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Successional sequence of forest types in a disturbed dry forest reserve in southern Benin, West Africa
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Human pressure on forest resources in southern Benin has led to a dramatic reduction and disturbance of natural forest patches. The largest remaining forest reserve in southern Benin is the Lama forest, which is known to be a reserve for many endangered species and situated in the boundary between dry forest and savanna. From cluster analysis and hierarchical classification of tree species composition, five forest types were identified in the Lama forest, and ordination techniques were used to determine to what extent these forest types were associated with physiognomic tree characteristics. The geographical position of vegetation plots was used to examine the spatial distribution of the identified forest types. The forest types were interpreted as levels in a successional sequence ranging from either disturbed forest or formerly cultivated farmland to dense forest. Based on the outlined succession sequence it was suggested that reforestation should focus on establishment of Anogeissus leiocarpus, Albizia zygia, Lannea nigritana, Ficus exasperata and Lonchocarpus sericeus as these tree species are associated with the initial forest types.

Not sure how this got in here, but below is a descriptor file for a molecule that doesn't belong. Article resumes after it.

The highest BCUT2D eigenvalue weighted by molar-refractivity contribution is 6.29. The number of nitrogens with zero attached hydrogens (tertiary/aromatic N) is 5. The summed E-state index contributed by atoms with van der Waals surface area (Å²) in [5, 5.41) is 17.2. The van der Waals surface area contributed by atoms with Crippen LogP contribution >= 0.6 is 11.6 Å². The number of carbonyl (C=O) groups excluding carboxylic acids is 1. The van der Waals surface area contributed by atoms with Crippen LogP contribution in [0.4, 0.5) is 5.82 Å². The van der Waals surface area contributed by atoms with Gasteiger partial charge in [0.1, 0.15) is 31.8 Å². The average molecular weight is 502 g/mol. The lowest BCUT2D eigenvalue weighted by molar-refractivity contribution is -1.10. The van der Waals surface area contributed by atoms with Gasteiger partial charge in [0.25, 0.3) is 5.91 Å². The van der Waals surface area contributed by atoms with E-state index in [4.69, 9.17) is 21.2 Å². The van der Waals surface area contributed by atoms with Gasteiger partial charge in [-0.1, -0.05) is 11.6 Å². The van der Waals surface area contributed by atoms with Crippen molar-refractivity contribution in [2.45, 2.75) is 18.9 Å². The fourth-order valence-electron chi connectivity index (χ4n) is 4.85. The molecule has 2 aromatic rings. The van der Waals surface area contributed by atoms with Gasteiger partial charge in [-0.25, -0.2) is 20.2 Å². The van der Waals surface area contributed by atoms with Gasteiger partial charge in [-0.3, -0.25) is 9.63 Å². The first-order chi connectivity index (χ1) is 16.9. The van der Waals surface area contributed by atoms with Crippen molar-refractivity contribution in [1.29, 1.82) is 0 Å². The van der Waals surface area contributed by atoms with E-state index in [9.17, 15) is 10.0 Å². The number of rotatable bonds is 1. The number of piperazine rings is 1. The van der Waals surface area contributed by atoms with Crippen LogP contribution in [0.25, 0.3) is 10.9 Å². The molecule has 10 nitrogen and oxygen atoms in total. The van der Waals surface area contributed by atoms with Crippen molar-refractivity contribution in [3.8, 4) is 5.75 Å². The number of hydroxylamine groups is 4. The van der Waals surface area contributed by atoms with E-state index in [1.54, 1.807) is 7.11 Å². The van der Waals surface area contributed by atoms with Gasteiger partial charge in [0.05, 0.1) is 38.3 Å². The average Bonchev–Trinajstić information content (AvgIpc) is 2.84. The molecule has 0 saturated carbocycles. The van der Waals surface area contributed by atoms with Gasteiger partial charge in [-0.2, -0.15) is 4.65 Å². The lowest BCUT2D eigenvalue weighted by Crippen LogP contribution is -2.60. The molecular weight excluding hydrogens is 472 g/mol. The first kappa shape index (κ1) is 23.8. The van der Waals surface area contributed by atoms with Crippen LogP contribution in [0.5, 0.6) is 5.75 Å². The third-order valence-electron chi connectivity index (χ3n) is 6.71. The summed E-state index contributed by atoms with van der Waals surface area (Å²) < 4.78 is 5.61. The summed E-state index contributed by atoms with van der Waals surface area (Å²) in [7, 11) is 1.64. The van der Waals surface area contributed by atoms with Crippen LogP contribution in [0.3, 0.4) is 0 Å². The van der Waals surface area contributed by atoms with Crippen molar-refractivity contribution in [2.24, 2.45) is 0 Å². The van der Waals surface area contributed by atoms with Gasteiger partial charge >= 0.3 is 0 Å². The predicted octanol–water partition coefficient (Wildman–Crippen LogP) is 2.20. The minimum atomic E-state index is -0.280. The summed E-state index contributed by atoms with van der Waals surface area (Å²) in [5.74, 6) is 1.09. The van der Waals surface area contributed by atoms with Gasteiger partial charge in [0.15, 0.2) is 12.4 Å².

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Permanent link to this itemhttps://hdl.handle.net/20.500.12478/4339
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